Dissolution testing of a product typically requires data from a number of dosages of the product, and requires analysis of measured volumes of test solution samples withdrawn at a number of different times for each dosage being tested. Systems commonly referred to as “samplers” have been developed to automate various aspects of the process of withdrawing samples of test solution and conveying the withdrawn samples to an analytic instrument. In such systems, samples and other fluids are conveyed by pumps through tubing lines which are selected by valves. Samplers have been developed which can accommodate testing several (e.g., 6) dosages of a product at the same time, automatically withdrawing samples of test solution from each dissolution vessel at a number (e.g., 19) of specified times. Such samplers automatically deliver withdrawn samples to collection receptacles, such as test tubes or vials, for temporary storage prior to analysis. Samplers may also automatically transfer samples from the collection receptacles to an analytic instrument at an appropriate time for analysis.
 Samplers typically include a rack that can hold an array of collection receptacles for storage of collected samples, and a head at which a set of tubing lines terminates, the lines each being connected to a pump which services a particular dissolution vessel. The head and the array of collection receptacles can be relatively moved and positioned with respect to one another so that a particular withdrawn sample can be delivered to a particular collection receptacle for storage. Dissolution testing systems may also include the ability to flush, wash, and purge the tubing lines, and to replace test solution withdrawn from the dissolution vessels with fresh test solution (“media replacement”) and/or a portion of the withdrawn test solution that is not delivered to the collection receptacles (“media recycling”).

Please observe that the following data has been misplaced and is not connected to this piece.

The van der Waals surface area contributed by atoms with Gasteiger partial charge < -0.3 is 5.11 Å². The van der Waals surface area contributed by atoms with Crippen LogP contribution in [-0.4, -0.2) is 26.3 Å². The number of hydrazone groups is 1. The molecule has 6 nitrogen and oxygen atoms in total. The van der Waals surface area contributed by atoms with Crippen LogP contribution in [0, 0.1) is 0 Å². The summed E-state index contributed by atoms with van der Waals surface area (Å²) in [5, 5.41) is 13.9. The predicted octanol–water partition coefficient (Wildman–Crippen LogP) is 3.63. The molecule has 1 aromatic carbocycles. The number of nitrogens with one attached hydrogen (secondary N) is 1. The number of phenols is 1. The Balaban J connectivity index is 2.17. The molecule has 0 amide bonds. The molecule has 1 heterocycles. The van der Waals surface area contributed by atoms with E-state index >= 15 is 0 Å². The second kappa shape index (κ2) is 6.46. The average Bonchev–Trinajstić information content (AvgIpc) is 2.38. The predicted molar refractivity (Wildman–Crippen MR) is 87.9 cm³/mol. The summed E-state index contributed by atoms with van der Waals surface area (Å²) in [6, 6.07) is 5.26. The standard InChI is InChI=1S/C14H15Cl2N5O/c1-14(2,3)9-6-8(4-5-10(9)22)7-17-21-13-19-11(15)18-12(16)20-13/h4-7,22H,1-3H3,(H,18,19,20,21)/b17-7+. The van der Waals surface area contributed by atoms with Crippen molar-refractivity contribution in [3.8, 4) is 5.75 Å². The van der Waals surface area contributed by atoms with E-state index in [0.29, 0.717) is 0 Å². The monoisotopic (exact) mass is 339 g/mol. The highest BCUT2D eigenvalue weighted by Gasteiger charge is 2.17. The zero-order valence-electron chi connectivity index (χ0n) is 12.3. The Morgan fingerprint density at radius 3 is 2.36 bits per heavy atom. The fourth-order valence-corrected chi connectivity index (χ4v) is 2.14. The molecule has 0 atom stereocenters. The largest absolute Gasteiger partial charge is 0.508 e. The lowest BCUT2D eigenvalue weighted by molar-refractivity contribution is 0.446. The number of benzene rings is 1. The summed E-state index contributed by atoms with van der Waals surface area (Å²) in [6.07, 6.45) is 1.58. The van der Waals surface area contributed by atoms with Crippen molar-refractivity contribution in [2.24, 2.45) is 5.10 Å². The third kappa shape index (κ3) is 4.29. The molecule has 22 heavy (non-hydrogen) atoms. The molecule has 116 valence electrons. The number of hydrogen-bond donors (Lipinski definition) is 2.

The operation of the pumps and valves and the positioning of the head with respect to the collection receptacles in such a system may be controlled automatically by a programmable controller. Such a controller may be programmed to carry out a predetermined procedure to effect a particular dissolution test method.
 Existing samplers have several shortcomings. For instance, they can accommodate only a single dissolution test method at a given time. Also, a collected sample may be stored in a collection receptacle that is capped by a septum, and it can be difficult to deliver a sample to such a collection receptacle. For instance, delivering a sample whose volume is an appreciable fraction of the collection receptacle volume can generate a high pressure in the collection receptacle. Further, fluid leaks and spills may occur in a sampler, which can damage the equipment and can render dissolution test results invalid.